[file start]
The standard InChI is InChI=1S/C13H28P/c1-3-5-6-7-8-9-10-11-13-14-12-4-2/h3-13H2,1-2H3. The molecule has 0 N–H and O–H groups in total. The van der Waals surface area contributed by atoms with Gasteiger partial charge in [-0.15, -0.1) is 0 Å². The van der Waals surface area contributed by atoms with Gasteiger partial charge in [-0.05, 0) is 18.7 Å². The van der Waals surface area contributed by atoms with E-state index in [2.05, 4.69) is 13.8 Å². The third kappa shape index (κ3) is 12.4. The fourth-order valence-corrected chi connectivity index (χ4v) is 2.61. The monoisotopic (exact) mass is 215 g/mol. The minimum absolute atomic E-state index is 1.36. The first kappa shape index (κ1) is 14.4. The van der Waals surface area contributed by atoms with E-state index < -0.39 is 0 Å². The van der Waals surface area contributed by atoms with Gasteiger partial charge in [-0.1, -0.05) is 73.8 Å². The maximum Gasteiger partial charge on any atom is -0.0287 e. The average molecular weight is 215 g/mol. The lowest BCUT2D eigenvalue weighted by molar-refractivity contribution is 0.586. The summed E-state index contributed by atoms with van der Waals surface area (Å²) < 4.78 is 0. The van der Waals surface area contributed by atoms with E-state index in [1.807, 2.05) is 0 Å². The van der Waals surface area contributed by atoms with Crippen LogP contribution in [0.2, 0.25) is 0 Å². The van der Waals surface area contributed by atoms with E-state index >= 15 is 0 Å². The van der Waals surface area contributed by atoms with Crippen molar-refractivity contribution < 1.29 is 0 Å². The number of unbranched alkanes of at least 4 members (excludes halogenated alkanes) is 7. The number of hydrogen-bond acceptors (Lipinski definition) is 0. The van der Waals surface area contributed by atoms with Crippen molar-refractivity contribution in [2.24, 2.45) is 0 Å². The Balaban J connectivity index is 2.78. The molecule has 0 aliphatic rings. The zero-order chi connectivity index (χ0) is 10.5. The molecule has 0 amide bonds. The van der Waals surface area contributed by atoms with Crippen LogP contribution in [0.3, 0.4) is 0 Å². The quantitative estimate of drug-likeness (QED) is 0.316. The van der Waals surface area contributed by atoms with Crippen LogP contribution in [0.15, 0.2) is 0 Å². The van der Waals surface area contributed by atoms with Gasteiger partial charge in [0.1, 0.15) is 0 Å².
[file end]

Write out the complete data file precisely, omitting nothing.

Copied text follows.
The standard InChI is InChI=1S/C13H28P/c1-3-5-6-7-8-9-10-11-13-14-12-4-2/h3-13H2,1-2H3. The molecule has 0 N–H and O–H groups in total. The van der Waals surface area contributed by atoms with Gasteiger partial charge in [-0.15, -0.1) is 0 Å². The van der Waals surface area contributed by atoms with Gasteiger partial charge in [-0.05, 0) is 18.7 Å². The van der Waals surface area contributed by atoms with E-state index in [2.05, 4.69) is 13.8 Å². The third kappa shape index (κ3) is 12.4. The fourth-order valence-corrected chi connectivity index (χ4v) is 2.61. The monoisotopic (exact) mass is 215 g/mol. The minimum absolute atomic E-state index is 1.36. The first kappa shape index (κ1) is 14.4. The van der Waals surface area contributed by atoms with E-state index < -0.39 is 0 Å². The van der Waals surface area contributed by atoms with Gasteiger partial charge in [-0.1, -0.05) is 73.8 Å². The maximum Gasteiger partial charge on any atom is -0.0287 e. The average molecular weight is 215 g/mol. The lowest BCUT2D eigenvalue weighted by molar-refractivity contribution is 0.586. The summed E-state index contributed by atoms with van der Waals surface area (Å²) < 4.78 is 0. The van der Waals surface area contributed by atoms with E-state index in [1.807, 2.05) is 0 Å². The van der Waals surface area contributed by atoms with Crippen LogP contribution in [0.2, 0.25) is 0 Å². The van der Waals surface area contributed by atoms with E-state index >= 15 is 0 Å². The van der Waals surface area contributed by atoms with Crippen molar-refractivity contribution < 1.29 is 0 Å². The number of unbranched alkanes of at least 4 members (excludes halogenated alkanes) is 7. The number of hydrogen-bond acceptors (Lipinski definition) is 0. The van der Waals surface area contributed by atoms with Crippen molar-refractivity contribution in [2.24, 2.45) is 0 Å². The Balaban J connectivity index is 2.78. The molecule has 0 aliphatic rings. The zero-order chi connectivity index (χ0) is 10.5. The molecule has 0 amide bonds. The van der Waals surface area contributed by atoms with Crippen LogP contribution in [0.3, 0.4) is 0 Å². The quantitative estimate of drug-likeness (QED) is 0.316. The van der Waals surface area contributed by atoms with Crippen LogP contribution in [0.15, 0.2) is 0 Å². The van der Waals surface area contributed by atoms with Gasteiger partial charge in [0.1, 0.15) is 0 Å².